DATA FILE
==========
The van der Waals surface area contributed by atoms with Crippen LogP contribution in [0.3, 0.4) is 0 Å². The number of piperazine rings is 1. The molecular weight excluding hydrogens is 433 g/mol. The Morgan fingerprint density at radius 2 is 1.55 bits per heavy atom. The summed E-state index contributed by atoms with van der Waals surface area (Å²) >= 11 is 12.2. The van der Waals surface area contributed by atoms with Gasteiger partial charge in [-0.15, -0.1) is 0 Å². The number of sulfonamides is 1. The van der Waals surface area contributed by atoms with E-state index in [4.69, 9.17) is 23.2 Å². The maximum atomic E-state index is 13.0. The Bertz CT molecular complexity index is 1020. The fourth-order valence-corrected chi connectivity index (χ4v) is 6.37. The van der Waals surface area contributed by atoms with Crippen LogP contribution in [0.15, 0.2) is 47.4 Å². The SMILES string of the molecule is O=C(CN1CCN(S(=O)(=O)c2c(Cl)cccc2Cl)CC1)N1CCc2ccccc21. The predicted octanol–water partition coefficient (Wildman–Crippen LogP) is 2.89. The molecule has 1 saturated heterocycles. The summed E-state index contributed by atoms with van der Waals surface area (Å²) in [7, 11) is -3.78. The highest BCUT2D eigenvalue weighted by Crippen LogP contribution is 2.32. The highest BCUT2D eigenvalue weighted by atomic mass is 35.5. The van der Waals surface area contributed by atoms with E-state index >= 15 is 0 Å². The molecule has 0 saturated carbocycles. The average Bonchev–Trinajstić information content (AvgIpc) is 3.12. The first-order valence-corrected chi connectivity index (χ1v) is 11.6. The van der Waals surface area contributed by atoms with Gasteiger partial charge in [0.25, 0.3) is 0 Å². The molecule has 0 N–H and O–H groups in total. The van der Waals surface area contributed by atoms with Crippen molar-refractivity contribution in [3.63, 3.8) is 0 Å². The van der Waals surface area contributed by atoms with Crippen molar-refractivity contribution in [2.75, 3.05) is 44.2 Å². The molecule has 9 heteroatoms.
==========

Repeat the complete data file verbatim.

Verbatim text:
The van der Waals surface area contributed by atoms with Crippen LogP contribution in [0.3, 0.4) is 0 Å². The number of piperazine rings is 1. The molecular weight excluding hydrogens is 433 g/mol. The Morgan fingerprint density at radius 2 is 1.55 bits per heavy atom. The summed E-state index contributed by atoms with van der Waals surface area (Å²) >= 11 is 12.2. The van der Waals surface area contributed by atoms with Gasteiger partial charge in [-0.15, -0.1) is 0 Å². The number of sulfonamides is 1. The van der Waals surface area contributed by atoms with E-state index in [4.69, 9.17) is 23.2 Å². The maximum atomic E-state index is 13.0. The Bertz CT molecular complexity index is 1020. The fourth-order valence-corrected chi connectivity index (χ4v) is 6.37. The van der Waals surface area contributed by atoms with Crippen LogP contribution in [0.15, 0.2) is 47.4 Å². The SMILES string of the molecule is O=C(CN1CCN(S(=O)(=O)c2c(Cl)cccc2Cl)CC1)N1CCc2ccccc21. The predicted octanol–water partition coefficient (Wildman–Crippen LogP) is 2.89. The molecule has 1 saturated heterocycles. The summed E-state index contributed by atoms with van der Waals surface area (Å²) in [7, 11) is -3.78. The highest BCUT2D eigenvalue weighted by Crippen LogP contribution is 2.32. The highest BCUT2D eigenvalue weighted by atomic mass is 35.5. The van der Waals surface area contributed by atoms with E-state index >= 15 is 0 Å². The molecule has 0 saturated carbocycles. The average Bonchev–Trinajstić information content (AvgIpc) is 3.12. The first-order valence-corrected chi connectivity index (χ1v) is 11.6. The van der Waals surface area contributed by atoms with Gasteiger partial charge in [0.25, 0.3) is 0 Å². The molecule has 0 N–H and O–H groups in total. The van der Waals surface area contributed by atoms with Crippen molar-refractivity contribution in [3.63, 3.8) is 0 Å². The van der Waals surface area contributed by atoms with Crippen molar-refractivity contribution in [2.75, 3.05) is 44.2 Å². The molecule has 9 heteroatoms.